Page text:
Bear Markets Happen


Source: WSJ

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  1. machinehead commented on Mar 18

    WSJ deserves credit for using a semi-log chart.

    What investors really care about is total return. Strangely, Dow Jones has only calculated total returns on the Industrial Average since Sep. 1987. But Global Financial Data backfilled the Dow’s total returns to 1920.

    During the 16-1/2 year secular bear market from Jan. 1966 to Jul. 1982, the price-only DJIA lost 1.18% annually (above chart). Including dividends though, it gained 3.39% annually.

    Sounds good, until one subtracts 7.03% annual inflation during the period, resulting in a minus 3.64% annual real return for 16-1/2 years. OUCH!

  2. rd commented on Mar 18

    BR Рyou are clearly not paying attention. Bear markets are pass̩. Everybody knows that.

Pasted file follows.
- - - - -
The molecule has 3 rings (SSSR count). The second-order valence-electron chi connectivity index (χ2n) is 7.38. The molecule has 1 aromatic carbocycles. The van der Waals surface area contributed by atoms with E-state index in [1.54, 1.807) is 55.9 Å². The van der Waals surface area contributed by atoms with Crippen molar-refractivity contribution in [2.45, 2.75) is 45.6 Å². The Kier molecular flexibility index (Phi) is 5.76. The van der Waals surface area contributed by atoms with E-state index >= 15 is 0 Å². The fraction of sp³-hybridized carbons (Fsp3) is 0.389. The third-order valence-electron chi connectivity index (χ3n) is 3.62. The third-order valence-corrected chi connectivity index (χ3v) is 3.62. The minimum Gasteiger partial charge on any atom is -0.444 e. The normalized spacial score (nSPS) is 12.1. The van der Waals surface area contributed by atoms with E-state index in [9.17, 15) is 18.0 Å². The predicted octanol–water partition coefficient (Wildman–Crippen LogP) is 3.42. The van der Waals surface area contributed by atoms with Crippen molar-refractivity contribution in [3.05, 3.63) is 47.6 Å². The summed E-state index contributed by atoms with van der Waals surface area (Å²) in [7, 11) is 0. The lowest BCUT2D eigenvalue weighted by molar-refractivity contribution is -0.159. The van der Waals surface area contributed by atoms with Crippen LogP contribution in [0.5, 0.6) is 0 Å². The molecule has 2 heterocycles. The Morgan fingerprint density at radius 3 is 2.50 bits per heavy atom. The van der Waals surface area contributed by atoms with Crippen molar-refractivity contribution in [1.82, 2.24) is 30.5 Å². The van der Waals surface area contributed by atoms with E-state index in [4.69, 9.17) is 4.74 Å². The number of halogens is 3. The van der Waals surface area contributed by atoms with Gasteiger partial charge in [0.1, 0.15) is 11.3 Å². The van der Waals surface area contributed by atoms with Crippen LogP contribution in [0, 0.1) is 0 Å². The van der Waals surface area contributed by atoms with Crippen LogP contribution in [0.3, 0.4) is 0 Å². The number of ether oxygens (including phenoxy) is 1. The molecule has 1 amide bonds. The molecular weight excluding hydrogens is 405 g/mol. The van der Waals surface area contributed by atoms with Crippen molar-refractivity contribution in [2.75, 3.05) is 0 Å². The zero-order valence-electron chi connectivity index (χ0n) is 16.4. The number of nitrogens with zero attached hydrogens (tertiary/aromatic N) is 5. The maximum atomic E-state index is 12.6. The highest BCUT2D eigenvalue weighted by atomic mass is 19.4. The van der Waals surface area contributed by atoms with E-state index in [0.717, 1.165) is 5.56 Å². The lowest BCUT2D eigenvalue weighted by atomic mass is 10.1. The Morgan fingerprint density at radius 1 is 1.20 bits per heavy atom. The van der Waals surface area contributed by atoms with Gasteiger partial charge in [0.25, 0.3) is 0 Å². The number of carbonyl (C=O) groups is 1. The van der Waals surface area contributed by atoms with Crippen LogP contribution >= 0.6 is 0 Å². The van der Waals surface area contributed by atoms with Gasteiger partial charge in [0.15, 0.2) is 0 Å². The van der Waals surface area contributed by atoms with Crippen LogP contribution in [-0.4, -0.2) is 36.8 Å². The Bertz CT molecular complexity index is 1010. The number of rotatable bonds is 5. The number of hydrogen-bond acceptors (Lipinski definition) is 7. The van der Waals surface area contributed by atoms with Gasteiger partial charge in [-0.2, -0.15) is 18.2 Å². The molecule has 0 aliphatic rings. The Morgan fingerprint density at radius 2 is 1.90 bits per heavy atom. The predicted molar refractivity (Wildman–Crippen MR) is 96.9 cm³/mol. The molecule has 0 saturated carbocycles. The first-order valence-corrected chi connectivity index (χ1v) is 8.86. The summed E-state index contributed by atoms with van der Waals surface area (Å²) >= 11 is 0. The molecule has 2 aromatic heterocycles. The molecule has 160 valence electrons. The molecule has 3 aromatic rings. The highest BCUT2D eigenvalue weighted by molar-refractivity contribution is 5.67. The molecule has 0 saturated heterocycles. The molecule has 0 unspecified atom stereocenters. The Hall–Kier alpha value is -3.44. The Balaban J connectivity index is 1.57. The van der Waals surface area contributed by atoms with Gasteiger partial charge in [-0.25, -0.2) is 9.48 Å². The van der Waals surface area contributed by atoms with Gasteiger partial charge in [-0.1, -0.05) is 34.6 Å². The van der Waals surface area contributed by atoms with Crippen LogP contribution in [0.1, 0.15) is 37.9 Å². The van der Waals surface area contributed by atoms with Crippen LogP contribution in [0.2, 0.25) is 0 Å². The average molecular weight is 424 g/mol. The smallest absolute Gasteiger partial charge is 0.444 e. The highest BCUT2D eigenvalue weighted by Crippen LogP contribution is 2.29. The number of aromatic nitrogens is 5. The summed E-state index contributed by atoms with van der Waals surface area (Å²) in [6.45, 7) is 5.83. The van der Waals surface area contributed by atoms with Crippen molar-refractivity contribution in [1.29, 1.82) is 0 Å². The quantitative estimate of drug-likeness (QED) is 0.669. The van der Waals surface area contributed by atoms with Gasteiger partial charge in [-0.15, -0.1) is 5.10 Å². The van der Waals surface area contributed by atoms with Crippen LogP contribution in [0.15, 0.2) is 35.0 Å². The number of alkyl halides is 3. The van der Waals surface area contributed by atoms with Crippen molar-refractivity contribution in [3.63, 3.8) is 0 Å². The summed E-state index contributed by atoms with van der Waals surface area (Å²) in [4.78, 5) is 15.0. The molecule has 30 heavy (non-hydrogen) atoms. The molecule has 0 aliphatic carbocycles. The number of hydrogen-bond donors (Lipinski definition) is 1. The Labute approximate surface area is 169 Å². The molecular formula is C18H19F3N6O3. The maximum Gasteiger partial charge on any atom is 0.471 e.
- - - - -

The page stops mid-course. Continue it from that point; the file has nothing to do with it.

3. Al_Czervik commented on Mar 19

    Since the low in 10/2002, the S&P is up about 161% (8%/yr.) while the CPI is up about 29% (2%/yr.) and the SSA wage index is up about 35% from 2002 to 2013 (2.7%/yr over 11 periods). From 2004 through 2014, US nominal GDP grew about 45.9% (3.8%/yr. over 10 periods).

    There will be corrections, but it seems like a solid case for owning stocks over the long haul, if you are in a position to invest. Technology and the political environment are combining to concentrate the economic spoils. Picketty is right.

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